Housing vs white-water rafting facility
Critics of the project, however, said George’s Lock was not the appropriate location for the facility as it would disrupt a peaceful nature of the area. Rowing and kayaking could be done in the Liffey, they said.
“Dublin City Council is actively engaged in promoting the increased use of the Liffey by water sports groups,” the Council said in its report. “The City Council supports numerous events on the water such as the Liffey swim, the annual ‘All in a Row’ charity race, the annual ‘Parade of Sail’”.
Some said the facility was a waste of money, and long-term costs were also seen as an issue.
“The plan indicates that we will run a surplus by year 2,” Kelly said. He added the rafting element of the facility would subsidise the community use of the facility. For now, it is expected 36,000 people should visit the centre a year. This is less by half compared to similar facilities in Glasgow and Cardiff.
The Council went on to say, based on a noise report, the area was not a noise sensitive area, adding Christmas Markets and Oktoberfest took place in the space in the past.
Money, money, money
On the other hand, the project caused anger for its high costs. In January 2019, the facility was projected to cost €12 million, excluding VAT, two new buildings, and other fees. Twelve months later, the costs are predicted to stand at €22.8 million without insurance.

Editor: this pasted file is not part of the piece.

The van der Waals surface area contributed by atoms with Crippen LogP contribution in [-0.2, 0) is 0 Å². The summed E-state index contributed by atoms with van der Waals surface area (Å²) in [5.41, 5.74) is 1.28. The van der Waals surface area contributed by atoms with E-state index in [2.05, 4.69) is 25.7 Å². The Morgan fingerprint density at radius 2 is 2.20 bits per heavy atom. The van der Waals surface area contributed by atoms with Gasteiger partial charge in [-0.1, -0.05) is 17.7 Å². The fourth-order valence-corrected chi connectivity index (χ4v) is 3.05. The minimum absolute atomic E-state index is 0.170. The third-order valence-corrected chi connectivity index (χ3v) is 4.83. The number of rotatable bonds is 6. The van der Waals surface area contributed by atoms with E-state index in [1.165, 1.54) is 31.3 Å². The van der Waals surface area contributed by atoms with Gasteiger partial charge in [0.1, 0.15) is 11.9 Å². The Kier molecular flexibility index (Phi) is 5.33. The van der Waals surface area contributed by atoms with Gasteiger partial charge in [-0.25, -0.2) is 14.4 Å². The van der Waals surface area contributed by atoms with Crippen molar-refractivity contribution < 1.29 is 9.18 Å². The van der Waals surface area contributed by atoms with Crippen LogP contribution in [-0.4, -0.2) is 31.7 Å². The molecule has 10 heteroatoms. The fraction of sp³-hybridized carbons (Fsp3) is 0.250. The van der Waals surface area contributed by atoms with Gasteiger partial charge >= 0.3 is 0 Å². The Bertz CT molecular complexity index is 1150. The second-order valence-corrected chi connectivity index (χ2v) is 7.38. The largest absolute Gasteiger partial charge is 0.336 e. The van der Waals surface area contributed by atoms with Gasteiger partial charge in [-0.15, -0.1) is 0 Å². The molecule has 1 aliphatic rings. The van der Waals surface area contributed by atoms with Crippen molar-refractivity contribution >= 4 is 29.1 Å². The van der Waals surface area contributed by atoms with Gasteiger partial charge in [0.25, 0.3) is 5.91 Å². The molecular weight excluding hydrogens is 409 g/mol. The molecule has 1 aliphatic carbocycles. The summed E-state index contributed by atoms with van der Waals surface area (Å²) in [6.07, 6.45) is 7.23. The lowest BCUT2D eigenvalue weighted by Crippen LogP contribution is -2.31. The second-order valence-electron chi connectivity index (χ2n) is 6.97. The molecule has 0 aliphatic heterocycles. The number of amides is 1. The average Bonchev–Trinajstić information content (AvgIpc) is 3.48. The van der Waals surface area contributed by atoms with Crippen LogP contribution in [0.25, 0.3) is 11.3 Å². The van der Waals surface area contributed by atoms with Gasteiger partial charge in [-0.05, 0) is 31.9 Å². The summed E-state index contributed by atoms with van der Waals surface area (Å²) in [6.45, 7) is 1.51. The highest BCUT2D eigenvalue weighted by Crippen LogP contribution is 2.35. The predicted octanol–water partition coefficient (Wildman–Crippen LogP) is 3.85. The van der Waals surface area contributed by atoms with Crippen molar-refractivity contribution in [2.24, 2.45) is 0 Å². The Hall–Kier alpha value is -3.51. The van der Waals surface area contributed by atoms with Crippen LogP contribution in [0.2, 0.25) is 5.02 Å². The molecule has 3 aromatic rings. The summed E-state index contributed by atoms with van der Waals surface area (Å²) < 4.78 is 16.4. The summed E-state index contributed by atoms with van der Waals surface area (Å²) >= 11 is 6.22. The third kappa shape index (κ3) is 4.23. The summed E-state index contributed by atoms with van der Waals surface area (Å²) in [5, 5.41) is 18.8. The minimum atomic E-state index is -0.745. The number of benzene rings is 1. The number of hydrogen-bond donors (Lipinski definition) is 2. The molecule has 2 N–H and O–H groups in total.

The DCC said €13 million will come from grants, mostly from central government, almost €5 million from development levies and €4 million from the Council’s capital reserves. Kelly said in December the facility will be owned and operated by the DCC.
“How are two thirds of Dublin councillors in favour of spending €22 million on a white-water rafting centre rather than helping the thousands of homeless?” Matthew Pierce asked on twitter.
This money could have also been used to save the Markievicz pool and gym, some said.
The Markievixz pool & gym is one of very few affordable city centre leisure facilities in Dublin. It could be saved for a fraction of the cost of a white-water rafting facility & immeasurably improves the physical & mental health of many Dubliners. Please support it. #Dublin https://t.co/fig0SPpyhw
— Gutter Bookshop (@gutterbookshop) November 28, 2019
“Dublin City Council needs to be funding community pools, not a silly, costly, white-water rafting centre,” Karlin Lillington tweeted.
History of George’s Dock
One of the reasons why the Dublin City Council approved the proposal to build up the white-water facility is the fact that George’s Dock has lacked investment and is visually unattractive compared to the surroundings.
The Dock was built in 1821, the year when George IV visited Ireland, to the designs of Scottish engineer John Rennie. It formed part of a complex of docks and warehouses.
The Docklands area has changed since then. It all began in the eighties when the Irish Financial Services Centre (IFSC) was built to the west of George’s Dock. The CHQ building stands to the east.
Different public events have taken place here on a few occasions. The DCC has owned George’s Dock since 2016 when Dockland Development Authority was dissolved.